- Anthrax is a bacterial infection acquired by touching infected animals or their contaminated wool and hides, eating contaminated meat, or inhaling bacterial spores.
- Risk is very low for travelers.
- Symptoms of skin anthrax include itching and ulcerated lesions covered by blackened dead tissue. Gastrointestinal anthrax presents with nausea, vomiting, fever, and abdominal pain. Symptoms of inhalation anthrax initially resemble a viral illness but usually progress to involve severe consequences.
- Consequences of inhalation infection include respiratory failure, shock, and inflammation of the brain, resulting in death. Gastrointestinal anthrax may result in generalized infection of blood and internal organs.
- Prevention includes avoiding contact with infected animals and their wool and hides and avoiding consumption of contaminated meat.
- Vaccination is not recommended for travelers unless indicated for occupational or other special reasons. A preexposure vaccination series is 5 or 6 doses over 18 months. A postexposure vaccination series is 3 doses combined with antibiotic use.
- The most common side effects of the vaccine are local reactions.
- Duration of vaccine protection is 1 year after completing the series. Annual boosters are required to maintain immunity.
Anthrax is an infection caused by anthrax bacteria. The disease can develop long after exposure to the bacteria, which (in humans) can cause infection of the skin or, more rarely, the digestive tract or lungs.
Anthrax occurs globally, most commonly in agricultural regions with inadequate control programs for anthrax in livestock such as Central and South America, sub-Saharan Africa, central and southwestern Asia, and southern and eastern Europe. It occurs most often in herbivore mammals such as cattle, sheep, goats, camels, and antelope. Occurrence in industrialized countries is uncommon.
Anthrax has three major routes of transmission: skin, digestive tract, and lungs.
Skin infection can result from direct contact with infected animals or their contaminated wool and hides, usually in agricultural settings (e.g., ranches, slaughterhouses, veterinary clinics, butcher shops) or industrial settings (e.g., wool or hide processing factories).
Digestive tract infection (rare) may result from consumption of contaminated meat.
Lung infection (rare) may result from inhalation of anthrax bacteria spores and is typically a result of an intentional act in which infectious spores have been hidden in white powdery substances.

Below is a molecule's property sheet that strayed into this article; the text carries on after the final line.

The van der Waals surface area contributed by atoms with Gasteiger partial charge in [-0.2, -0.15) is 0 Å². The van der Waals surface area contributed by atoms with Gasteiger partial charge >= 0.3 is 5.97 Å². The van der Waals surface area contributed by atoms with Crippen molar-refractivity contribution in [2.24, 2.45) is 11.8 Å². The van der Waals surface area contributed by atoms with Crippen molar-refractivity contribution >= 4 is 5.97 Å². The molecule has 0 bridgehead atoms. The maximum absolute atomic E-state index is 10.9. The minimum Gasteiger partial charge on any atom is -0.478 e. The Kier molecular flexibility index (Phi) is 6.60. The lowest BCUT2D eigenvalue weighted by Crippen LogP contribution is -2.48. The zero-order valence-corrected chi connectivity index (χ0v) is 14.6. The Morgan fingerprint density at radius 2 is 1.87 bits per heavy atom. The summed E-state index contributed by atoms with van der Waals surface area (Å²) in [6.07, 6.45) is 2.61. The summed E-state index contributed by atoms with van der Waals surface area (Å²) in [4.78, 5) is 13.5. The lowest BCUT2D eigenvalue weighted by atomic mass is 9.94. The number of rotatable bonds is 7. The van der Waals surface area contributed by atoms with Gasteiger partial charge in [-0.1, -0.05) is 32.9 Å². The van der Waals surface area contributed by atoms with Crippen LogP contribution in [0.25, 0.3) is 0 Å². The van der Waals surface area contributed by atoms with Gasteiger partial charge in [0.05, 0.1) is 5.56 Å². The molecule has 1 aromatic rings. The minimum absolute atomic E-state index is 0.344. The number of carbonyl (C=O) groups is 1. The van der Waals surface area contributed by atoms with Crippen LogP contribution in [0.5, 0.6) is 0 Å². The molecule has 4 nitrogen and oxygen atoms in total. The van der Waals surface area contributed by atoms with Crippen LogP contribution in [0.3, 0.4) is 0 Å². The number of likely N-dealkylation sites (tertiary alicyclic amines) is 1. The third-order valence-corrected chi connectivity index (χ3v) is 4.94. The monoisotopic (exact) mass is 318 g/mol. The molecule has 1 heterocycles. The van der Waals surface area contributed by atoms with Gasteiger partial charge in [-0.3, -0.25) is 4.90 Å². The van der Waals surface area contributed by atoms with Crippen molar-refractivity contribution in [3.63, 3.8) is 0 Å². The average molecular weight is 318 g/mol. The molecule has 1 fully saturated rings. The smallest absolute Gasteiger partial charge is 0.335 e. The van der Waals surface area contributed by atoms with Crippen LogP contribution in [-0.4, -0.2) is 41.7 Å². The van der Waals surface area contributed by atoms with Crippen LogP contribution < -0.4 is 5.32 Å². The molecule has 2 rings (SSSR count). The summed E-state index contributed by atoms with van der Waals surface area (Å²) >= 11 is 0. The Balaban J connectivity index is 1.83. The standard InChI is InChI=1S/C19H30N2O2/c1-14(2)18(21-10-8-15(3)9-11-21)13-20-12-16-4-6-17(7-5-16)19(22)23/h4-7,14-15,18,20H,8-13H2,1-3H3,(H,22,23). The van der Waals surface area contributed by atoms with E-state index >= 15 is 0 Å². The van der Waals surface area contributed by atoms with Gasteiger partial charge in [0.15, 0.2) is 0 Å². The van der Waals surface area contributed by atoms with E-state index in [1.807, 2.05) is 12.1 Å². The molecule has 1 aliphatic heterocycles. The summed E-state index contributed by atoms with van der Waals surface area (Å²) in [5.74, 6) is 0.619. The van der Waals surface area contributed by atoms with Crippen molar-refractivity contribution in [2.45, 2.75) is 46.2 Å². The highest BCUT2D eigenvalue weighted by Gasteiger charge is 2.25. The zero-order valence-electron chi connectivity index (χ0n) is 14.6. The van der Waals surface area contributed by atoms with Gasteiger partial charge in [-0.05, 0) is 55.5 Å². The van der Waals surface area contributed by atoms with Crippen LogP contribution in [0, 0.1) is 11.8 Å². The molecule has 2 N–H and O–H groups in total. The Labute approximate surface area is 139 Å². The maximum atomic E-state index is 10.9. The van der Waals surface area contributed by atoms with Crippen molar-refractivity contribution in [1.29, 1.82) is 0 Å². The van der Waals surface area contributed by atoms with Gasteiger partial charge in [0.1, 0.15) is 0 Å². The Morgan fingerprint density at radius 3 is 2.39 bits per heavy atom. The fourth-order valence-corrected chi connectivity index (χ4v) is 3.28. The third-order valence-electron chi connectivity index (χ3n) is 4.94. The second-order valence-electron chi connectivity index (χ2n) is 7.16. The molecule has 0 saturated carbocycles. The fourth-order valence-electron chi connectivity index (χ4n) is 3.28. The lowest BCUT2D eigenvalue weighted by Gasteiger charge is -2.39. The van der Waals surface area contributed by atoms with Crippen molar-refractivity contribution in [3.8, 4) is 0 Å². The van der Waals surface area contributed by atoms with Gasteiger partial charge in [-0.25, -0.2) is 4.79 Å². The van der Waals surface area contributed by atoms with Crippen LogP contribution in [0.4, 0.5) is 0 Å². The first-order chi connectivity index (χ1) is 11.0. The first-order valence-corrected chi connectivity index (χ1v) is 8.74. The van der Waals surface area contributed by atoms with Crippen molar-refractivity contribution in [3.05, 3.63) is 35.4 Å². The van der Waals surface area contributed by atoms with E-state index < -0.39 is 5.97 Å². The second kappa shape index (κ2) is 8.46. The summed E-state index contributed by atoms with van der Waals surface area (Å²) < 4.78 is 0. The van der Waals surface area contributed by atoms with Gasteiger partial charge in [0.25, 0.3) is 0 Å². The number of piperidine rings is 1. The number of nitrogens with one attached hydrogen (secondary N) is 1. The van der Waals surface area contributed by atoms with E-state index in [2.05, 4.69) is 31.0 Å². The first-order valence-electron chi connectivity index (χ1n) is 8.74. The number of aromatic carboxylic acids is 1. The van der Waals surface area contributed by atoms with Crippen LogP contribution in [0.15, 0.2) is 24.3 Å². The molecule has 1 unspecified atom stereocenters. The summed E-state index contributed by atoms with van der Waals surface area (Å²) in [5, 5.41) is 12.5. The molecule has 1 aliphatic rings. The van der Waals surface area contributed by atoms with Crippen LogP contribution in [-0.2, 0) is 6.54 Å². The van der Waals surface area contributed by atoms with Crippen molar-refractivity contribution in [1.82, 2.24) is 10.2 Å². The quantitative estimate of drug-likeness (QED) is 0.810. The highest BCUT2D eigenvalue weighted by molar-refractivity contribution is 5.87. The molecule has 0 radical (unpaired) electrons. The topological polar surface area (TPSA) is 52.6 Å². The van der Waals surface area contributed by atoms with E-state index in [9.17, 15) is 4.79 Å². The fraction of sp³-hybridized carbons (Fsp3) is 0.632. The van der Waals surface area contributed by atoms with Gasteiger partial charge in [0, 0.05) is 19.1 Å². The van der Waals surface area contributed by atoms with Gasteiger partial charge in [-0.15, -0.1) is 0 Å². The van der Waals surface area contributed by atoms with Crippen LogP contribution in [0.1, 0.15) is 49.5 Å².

Anthrax usually occurs as an occupational disease (including laboratory workers) or as an industrial disease. Travelers are at very low risk.
In general, symptoms of anthrax start within 7 days of exposure.
Skin anthrax presents with itching, followed by a painless, skin lesion (usually appearing on the face, neck, or arms) that changes from a bump to a blister then to an ulcer covered with blackened dead tissue. Fever, malaise, headache, and swollen glands may also occur.
Inhalation anthrax begins like a viral respiratory illness, followed by shortness of breath, mild fever, and muscle aches. Breathing becomes more difficult, and low blood pressure (progressing to shock) ensues.
Gastrointestinal anthrax presents with nausea, vomiting, fever, and abdominal pain and tenderness.
Consequences of Infection
Inhalation anthrax may spread to the brain and cause severe inflammation, swelling, and death. Rarely, gastrointestinal anthrax may spread and cause generalized infection of blood and internal organs.
Need for Medical Assistance
Persons with skin lesions or ulcers after animal exposure and persons with respiratory symptoms after exposure to an unknown white powdery substance should seek medical attention.
Both vaccine and antibiotics are essential for preventing infection. Antibody preparations and anthrax immune globulin are also available.
Non-vaccine: Travelers going to countries where anthrax is common and vaccine coverage of livestock is low should avoid contact with livestock and animal products. Consumption of meat from animals of uncertain origin should also be avoided.
Vaccine: Preexposure vaccination is not indicated for travelers without other reasons for vaccination (e.g., military personnel, occupational exposure). Postexposure vaccination is indicated for unvaccinated persons with potential exposure to aerosolized anthrax.
Persons with underlying medical conditions or who have concerns about the vaccine should speak to their health care provider before vaccine administration.
Side effects: The most common side effects of the vaccine include pain, redness, and swelling at the injection site. Headache, fever, chills, and muscle aches are less common. Severe local reactions are rare and can include extensive swelling of the forearm.
Timing: The preexposure series consists of 5 doses (given at 0, 1, 6, 12, and 18 months). An alternative 6 dose regimen is licensed. A booster dose is given 1 year after the 18-month dose and annually thereafter if risk of exposure continues or immunity is to be maintained.
The postexposure series consists of 3 doses (given on day 0, week 2, and week 4) plus at least 60 days of antibiotic use.
Antibiotic therapy (postexposure)
Antibiotic therapy is started as soon as possible after exposure (preferably within 48 hours) and continues for at least 60 days.